By Sarah Lagan
A new Christian newspaper hopes to change the face of religious
publishing by featuring everything you would expect in a red-top
tabloid, apart from a page-three girl.
In The Son, celebrities, sports, sex, film and hard-hitting comment
are all high on the agenda with 16 pages of news, features, sports and
comment relating to the Christian faith.
The quarterly’s first
issue sold 50,000 copies and 62,000 for its second through churches
across Britain. This figure may have been boosted by a Christmas launch
edition, followed by Easter and then the death of the Pope.
Hugh Southon has been a freelance sports writer on the News of the
World and elsewhere on national Sunday papers and publisher Steve Legg
is described as an evangelist, author and escapologist.
to Southon, who became a Christian eight years ago, there are plans to
get The Son into newsagents and take it monthly by next year and
Articles so far have included a damning
page-three review of Dan Brown’s The Da Vinci Code, which it condemns
as “unholy”, and a plea on behalf of Childline to keep kids safe over
Easter from The Bill star Graham Cole, who plays PC Tony Stamp. BBC
pundit and former Chelsea and Newcastle midfielder Gavin Peacock has
joined the paper as sports editor and there is a small team of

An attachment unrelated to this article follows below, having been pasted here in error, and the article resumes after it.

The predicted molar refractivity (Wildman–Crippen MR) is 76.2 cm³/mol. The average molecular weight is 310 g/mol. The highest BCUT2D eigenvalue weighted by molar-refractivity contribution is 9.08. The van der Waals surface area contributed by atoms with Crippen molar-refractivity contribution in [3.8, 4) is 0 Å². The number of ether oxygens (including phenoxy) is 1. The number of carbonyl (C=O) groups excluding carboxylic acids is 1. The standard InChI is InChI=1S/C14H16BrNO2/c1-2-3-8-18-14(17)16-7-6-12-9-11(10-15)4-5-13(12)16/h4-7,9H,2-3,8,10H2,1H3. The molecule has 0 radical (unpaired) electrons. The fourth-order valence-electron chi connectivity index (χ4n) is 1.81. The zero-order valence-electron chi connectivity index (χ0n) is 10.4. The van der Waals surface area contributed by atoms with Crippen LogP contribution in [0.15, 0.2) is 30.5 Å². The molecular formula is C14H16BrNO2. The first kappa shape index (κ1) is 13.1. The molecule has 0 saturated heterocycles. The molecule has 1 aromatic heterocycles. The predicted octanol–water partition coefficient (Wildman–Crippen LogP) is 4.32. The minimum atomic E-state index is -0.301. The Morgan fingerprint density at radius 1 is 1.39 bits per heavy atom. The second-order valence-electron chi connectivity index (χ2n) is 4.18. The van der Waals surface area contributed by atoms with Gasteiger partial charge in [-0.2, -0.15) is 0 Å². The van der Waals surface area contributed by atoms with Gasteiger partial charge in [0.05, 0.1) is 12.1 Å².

Southon said: “When Steve approached me with
this idea I knew instinctively it was a phenomenal idea and I am
astonished at the response we have had. We live in a celebrityobsessed
culture and there’s a place out there for a relational, entertaining,
bright, breezy paper.
“We won’t be hammering the message to people and you won’t see the words redemption, forgiveness or any of that jargon.
just want to get people starting from somewhere and asking ‘is there
something beyond ourselves?’ and Jesus is our core vision.”
said The Son hasn’t received any complaints about the concept of a
tabloid Christian paper, but he said an article on the faith of Chelsea
manager JosÃ© Mourinho attracted complaints from a number of churches
due to his bad behaviour.
Southon said: “It’s sad really. People think Christians should be perfect, but we’re not, we’re just forgiven that’s all.”